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Pain

Having cancer does not always mean having pain. Pain is hardly ever a symptom of early cancer. Even people with advanced cancer do not always have pain.

If you do have pain, let your doctor know, even if it is mild.

Pain can have a big impact on your life, preventing you from doing the things you want to do. Controlling the pain allows you to return to many of the activities you enjoy.

Ways of managing cancer pain include:

  • Anticancer interventions. Radiotherapy, radiofrequency ablation, surgery and chemotherapy may be used for pain relief rather than as treatment for cancer.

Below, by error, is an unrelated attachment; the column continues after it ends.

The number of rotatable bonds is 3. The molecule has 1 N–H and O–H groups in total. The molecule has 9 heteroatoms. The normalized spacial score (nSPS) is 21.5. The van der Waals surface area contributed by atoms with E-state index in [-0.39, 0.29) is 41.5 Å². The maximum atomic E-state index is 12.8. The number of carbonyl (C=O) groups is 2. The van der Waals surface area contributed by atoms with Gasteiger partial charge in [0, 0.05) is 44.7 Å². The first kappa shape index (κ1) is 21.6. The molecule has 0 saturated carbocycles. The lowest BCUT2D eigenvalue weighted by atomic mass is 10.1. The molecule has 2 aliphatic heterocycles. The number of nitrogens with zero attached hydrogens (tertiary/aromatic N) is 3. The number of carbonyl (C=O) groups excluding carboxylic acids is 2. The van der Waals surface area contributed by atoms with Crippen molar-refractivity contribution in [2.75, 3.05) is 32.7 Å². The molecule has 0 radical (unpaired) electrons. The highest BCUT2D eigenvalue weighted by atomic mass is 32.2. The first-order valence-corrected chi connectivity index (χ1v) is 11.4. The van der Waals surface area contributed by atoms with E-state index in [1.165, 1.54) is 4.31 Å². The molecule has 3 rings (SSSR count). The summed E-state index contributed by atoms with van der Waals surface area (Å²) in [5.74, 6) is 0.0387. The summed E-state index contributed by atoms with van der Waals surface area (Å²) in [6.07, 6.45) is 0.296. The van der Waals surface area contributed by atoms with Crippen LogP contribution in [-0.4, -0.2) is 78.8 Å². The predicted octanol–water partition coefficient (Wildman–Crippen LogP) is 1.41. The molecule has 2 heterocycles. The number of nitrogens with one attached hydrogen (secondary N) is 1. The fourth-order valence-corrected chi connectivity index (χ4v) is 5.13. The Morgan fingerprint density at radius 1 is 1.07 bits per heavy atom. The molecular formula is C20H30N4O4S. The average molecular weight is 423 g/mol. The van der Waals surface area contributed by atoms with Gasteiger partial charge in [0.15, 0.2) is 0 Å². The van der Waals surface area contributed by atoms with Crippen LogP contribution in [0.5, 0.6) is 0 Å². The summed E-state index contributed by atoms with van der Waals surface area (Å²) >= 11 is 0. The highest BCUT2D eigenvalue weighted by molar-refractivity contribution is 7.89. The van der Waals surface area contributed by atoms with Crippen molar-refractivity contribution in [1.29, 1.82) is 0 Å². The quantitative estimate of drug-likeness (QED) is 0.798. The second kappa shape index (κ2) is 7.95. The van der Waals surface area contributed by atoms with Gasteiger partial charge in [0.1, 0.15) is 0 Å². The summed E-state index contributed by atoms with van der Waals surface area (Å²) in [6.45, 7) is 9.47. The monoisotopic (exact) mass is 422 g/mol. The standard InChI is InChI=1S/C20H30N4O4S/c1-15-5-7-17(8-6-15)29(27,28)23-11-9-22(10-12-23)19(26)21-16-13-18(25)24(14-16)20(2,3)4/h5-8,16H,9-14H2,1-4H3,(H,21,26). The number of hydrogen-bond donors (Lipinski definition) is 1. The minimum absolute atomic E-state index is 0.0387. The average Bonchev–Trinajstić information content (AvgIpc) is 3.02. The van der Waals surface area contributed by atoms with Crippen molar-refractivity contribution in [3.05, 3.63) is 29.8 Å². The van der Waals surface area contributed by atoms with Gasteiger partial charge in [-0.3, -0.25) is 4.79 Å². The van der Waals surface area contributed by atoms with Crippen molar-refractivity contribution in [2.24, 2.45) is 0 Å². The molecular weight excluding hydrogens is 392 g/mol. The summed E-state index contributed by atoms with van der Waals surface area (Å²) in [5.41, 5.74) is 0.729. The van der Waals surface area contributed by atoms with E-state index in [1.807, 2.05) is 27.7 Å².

• Pain medications (analgesics). Analgesics do not affect the cause of the pain, but they can stop you from feeling it as much. Most pain medications are taken by mouth, usually as a tablet or capsule.
  • Other medications. Other drugs may be prescribed along with analgesics for particular kinds of pain.
  • Epidural medication, nerve blocks or neurosurgery. These may be used when pain is difficult to control.
  • Non-drug pain relief. Techniques such as relaxation, massage, acupuncture and distraction can help relieve pain without medication.